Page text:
Hepatotoxicity Hepatotoxicity has occurred with Lapatinib use and may in rare cases be fatal. The hepatotoxicity may occur days to several months after initiation of treatment. At the initiation of treatment, patients should be advised of the potential for hepatotoxicity. Liver function (transaminases, bilirubin and alkaline phosphatase) should be monitored before the initiation of treatment and monthly thereafter, or as clinically indicated. Lapatinib dosing should be discontinued if changes in liver function are severe and patients should not be retreated. Patients who carry the HLA alleles DQA1*02:01 and DRB1*07:01 have increased risk of Lapatinib-associated hepatotoxicity. In a large, randomised clinical trial of Lapatinib monotherapy (n=1,194), the cumulative frequency of severe liver injury (ALT >5 times the upper limit of normal, NCI CTCAE grade 3) at 1 year of treatment was 2.8% overall. The cumulative frequency in DQA1*02:01 and DRB1*07:01 allele carriers was 10.3% and in non-carriers was 0.5%. Carriage of the HLA risk alleles is common (15 to 25%) in Caucasian, Asian, African and Hispanic populations but lower (1%) in Japanese populations. Caution is warranted if Lapatinib is prescribed to patients with moderate or severe hepatic impairment. Caution is advised if Lapatinib is prescribed to patients with severe renal impairment.

Diarrhoea Diarrhoea, including severe diarrhoea, has been reported with Lapatinib treatment. Diarrhoea can be potentially life-threatening if accompanied by dehydration, renal insufficiency, neutropenia and/or electrolyte imbalances and fatal cases have been reported. Diarrhoea generally occurs early during Lapatinib treatment, with almost half of those patients with diarrhoea first experiencing it within 6 days. This usually lasts 4-5 days. Lapatinib-induced diarrhoea is usually low-grade, with severe diarrhoea of NCI CTCAE grades 3 and 4 occurring in < 10% and <1% of patients, respectively. At the start of therapy, the patients bowel pattern and any other symptoms (e.g. fever, cramping pain, nausea, vomiting, dizziness and thirst) should be determined, to allow identification of changes during treatment and to help identify patients at greater risk of diarrhoea. Patients should be instructed to promptly report any change in bowel patterns. In potentially severe cases of diarrhoea the measuring of neutrophil counts and body temperature should be considered. Proactive management of diarrhoea with anti-diarrhoeal medicinal product is important. Severe cases of diarrhoea may require administration of oral or intravenous electrolytes and fluids, use of antibiotics such as fluoroquinolones (especially if diarrhoea is persistent beyond 24 hours, there is fever, or grade 3 or 4 neutropenia) and interruption or discontinuation of Lapatinib therapy.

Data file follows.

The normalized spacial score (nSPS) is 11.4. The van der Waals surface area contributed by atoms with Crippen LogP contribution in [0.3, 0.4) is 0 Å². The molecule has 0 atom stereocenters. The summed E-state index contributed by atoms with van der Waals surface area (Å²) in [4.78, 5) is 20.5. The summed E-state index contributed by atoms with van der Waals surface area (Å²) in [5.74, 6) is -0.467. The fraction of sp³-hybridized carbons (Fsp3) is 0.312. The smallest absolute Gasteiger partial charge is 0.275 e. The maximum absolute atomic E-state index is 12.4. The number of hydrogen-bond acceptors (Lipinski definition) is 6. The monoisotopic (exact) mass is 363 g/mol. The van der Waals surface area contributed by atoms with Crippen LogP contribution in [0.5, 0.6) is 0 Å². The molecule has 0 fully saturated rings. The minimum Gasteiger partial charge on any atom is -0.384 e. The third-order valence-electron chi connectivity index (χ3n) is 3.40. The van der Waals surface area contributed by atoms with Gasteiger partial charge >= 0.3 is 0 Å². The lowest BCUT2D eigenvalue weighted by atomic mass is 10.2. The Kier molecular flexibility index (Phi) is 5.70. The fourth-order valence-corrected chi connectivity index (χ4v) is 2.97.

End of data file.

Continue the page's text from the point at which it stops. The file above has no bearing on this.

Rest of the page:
Serious cutaneous reactions Serious cutaneous reactions have been reported with Lapatinib. If erythema multiforme or life-threatening reactions such as Stevens-Johnson syndrome, or toxic epidermal necrolysis (e.g. progressive skin rash often with blisters or mucosal lesions) are suspected, discontinue treatment with Lapatinib.

Concomitant treatment with inhibitors or inducers of CYP3A4 Concomitant treatment with inducers of CYP3A4 should be avoided due to risk of decreased exposure to lapatinib. Concomitant treatment with strong inhibitors of CYP3A4 should be avoided due to risk of increased exposure to lapatinib. Grapefruit juice should be avoided during treatment with Lapatinib. Co-administration of Lapatinib with orally administered medicinal products with narrow therapeutic windows that are substrates of CYP3A4 and /or CYP2C8 should be avoided. Concomitant treatment with substances that increase gastric pH should be avoided, as lapatinib solubility and absorption may decrease.